If you’ve been in the chamber world for more than a month then you know membership fees just don’t cut it.
Offering marketing services that you’ve already learned to do can be a good way to start making a little extra money for your chamber.
While most of these won’t make a big change to your bottom line, it’s good to have multiple streams of income. Plus it can you pay for smaller things or one-off purchases like, office upgrades, new supplies, professional development, etc.
But First, Disclosure
You’ve probably heard something about ad disclosure, but haven’t really figured out how or when to do it.
Basically anytime you share something by a paid advertiser, sponsor, affiliate program, etc. you should include a disclosure that isn’t hidden or after what you’ve posted.
For example, if you scroll to the top of this article, you’ll see my affiliate disclosure I include on almost every blog post.
On websites you can simply add the text “advertisement” above ads, especially when it’s not obvious they’re a paid ad.
On Facebook there is now a specific option to tag a sponsor. On Instagram, many influencers use “Sponsored by X” as their location. Otherwise, you can include #ad in your post.
For everything you do for members – free or paid – have a non-member pricing tier.
- website banner ads
- include side bar, chamber master directory, etc.
- job postings
- deal or market place postings
- premium member directory listing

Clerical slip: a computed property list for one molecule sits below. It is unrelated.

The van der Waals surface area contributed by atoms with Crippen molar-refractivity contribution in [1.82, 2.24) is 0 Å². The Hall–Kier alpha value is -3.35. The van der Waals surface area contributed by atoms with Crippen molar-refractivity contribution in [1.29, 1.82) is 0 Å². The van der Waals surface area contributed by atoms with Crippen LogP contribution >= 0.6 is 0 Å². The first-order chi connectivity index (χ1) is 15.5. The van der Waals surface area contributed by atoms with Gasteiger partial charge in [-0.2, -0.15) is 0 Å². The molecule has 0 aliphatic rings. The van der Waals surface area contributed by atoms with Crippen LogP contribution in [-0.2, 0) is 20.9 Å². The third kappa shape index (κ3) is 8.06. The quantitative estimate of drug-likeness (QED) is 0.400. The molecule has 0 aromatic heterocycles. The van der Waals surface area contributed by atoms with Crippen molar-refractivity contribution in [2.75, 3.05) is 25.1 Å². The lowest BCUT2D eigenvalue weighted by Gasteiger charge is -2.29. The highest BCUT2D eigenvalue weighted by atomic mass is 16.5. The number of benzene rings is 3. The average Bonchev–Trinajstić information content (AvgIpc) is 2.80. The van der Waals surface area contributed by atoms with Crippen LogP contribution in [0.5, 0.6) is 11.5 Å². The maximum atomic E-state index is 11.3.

- sponsored blog posts
- Get your business online – if you regularly work with new businesses, create an add-on package for chamber staff to set up their directory listings, google my business account, yelp, Facebook page, etc.
Note: If you say you “don’t sell or rent” your list or give out their information – then don’t. ‘Renting’ an email list could include giving your members emails to another. Instead, offer to send stuff on their behalf.
- email blasts
- newsletter ads
- Recommended: Chamber Email Newsletter Examples
- Get started package – You already offer a ConstantContact discount. But what if all they had to do was login and go? Your package might include: create email list, create branded landing page, create branded welcome letter, and create branded sales template.
- You can get a sponsor for a single video or a series of videos.
- Series Example: Facebook Live Ribbon Cutting Sponsor
- You can sell pre-, mid-, and post-ads in your videos. In the Small Business Success Video Series, I used the sponsors logo at the beginning of the video & included them in the text description/post (sponsorship info). But like tv and many professional podcasts, you can ‘interrupt’ the middle of your content to thank a sponsor.
- Create a ribbon cutting package tier that includes a live ribbon cutting, or a staff produced video.
Similar what I said under video, you can get sponsors for your podcasts, alexa flash briefings, etc.
Personally, I don’t like charging for a social media post. However, I do like to tie it into sponsorship levels a ‘bonus,’ or a listed promotional benefit in some packages or partnerships.
Recommended: Importance of Social Media
Generally this is going to be advertising space in chamber publications (newsletters, visitors guides, street maps, relocation guides, etc.).
However, consider looking into splitting the cost of your ads.
If you take out a large ad space with a local publisher, you could sublease part of the space to members. This would help you pay the cost of your ad, plus it probably gives them a discounted rate and the credibility of being listed beside the chamber.